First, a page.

Had QuarterLine been diligent enough to adhere to FAR 4.1201 and its missive to keep SAM representation “current, accurate, and complete,” it may have avoided a several-million-dollar penalty. Instead, it failed to update its certifications in SAM as required. QuarterLine subsequently submitted a proposal for a task order which falsely represented that it was a WOSB and that its SAM representations were current, complete, and accurate. Ultimately, on January 26, 2024, PSI and QuarterLine agreed to pay $3.9 million dollars to resolve the allegations that they misrepresented their WOSB status.

Company Agrees to Pay $1.75 Million to Settle Civil Fraud Allegations

The Pavion Company (Pavion) agreed to pay $1.75 million to settle allegations of civil fraud, specifically that Pavion and its subsidiaries improperly obtained government contracts set aside for small businesses. Pavion ceased to qualify as a small business after its predecessor company was acquired in 2016 by the private equity firm Tower Arch Capital. After its acquisition, Pavion, including two of its subsequently acquired subsidiaries, falsely certified themselves as qualified small businesses in SAM. GSA OIG investigated this case alongside just about every three-letter federal agency you can think of, and the result was a cool $1.75 million penalty.

The list of agencies involved in the investigation included DCIS, AFOSI, HHS OIG, Army CID, Naval Criminal Investigative Service (NCIS), DOJ OIG, Department of the Interior (DOI) OIG, Treasury Inspector General for Tax Administration, VA OIG, Department of Commerce (Commerce) OIG, DOE OIG, Coast Guard Investigative Service (CGIS), Department of Transportation OIG, Federal Housing Finance Agency, Department of State OIG, National Transportation Safety Board, Occupational Safety and Health Review Commission, and Department of Homeland Security OIG.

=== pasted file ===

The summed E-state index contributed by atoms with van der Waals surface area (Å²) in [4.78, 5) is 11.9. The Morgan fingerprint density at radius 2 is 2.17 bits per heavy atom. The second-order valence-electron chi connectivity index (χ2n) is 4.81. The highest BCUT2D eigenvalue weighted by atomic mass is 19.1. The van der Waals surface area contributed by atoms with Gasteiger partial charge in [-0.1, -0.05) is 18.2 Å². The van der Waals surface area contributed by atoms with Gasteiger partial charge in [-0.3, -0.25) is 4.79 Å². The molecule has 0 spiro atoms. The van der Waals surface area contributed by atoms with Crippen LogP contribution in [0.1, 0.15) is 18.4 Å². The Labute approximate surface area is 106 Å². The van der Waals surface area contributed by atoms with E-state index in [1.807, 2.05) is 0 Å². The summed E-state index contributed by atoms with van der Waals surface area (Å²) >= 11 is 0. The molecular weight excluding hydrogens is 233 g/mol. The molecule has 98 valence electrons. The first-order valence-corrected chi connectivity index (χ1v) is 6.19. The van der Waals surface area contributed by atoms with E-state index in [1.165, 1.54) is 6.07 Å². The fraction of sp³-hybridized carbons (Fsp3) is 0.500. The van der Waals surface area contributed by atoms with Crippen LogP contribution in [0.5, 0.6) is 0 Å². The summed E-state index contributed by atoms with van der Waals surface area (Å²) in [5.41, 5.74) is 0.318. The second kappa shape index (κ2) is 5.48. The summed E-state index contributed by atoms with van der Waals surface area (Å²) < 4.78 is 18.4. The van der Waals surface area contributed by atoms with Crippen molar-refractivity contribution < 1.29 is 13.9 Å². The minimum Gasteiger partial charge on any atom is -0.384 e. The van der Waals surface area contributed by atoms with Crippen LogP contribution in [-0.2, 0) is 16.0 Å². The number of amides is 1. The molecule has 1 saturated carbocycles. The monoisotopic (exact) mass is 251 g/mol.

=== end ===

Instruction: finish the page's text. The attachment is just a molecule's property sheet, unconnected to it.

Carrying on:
As private equity moves into investments in federal contractors, it is important to stay mindful of the duty to stay current on small business certifications in SAM.

FAR Requirements and When to Update Your SAM Profile

As these recent examples hopefully indicate, the risk one takes in waiting to update a SAM profile following changes in business is not worth whatever ostensible benefit might be gained through that kind of misrepresentation. These are obviously extreme examples, in which the contractors in question allegedly made these misrepresentations knowingly, in hopes of getting away with violating federal regulations. Even if a misrepresentation is made through an honest mistake, however, the consequences can be dire should the government investigate.

One common misconception contractors sometimes labor under is the belief that SAM registrations need only be updated on an annual basis. This yearly standard is the minimum acceptable, of a business that has not experienced any changes deemed noteworthy by SBA, but it will not shield a business that has grown, or changed ownership, or acquired a new subsidiary, or any number of changes that may affect the business’s certifications. FAR 4.1201 requires offerors and quoters to complete annual representations and certifications in SAM, but in addition it states:

All registrants are required to review and update the representations and certifications submitted to SAM as necessary, but at least annually, to ensure they are kept current, accurate, and complete. The representations and certifications are effective until one year from date of submission or update to SAM.

Obviously, the required information in a business’s SAM profile varies depending on the certifications claimed or applied for, but when in doubt, the best policy is to update your SAM registration any time a change in your business occurs. There are also requirements to update SBA for various socieconomic programs. If you aren’t sure about a recent change to your business and whether you should update your SAM registration (or other government databases) to reflect it, consult counsel, and err on the side of caution. No one wants to wind up in a GSA OIG semiannual report.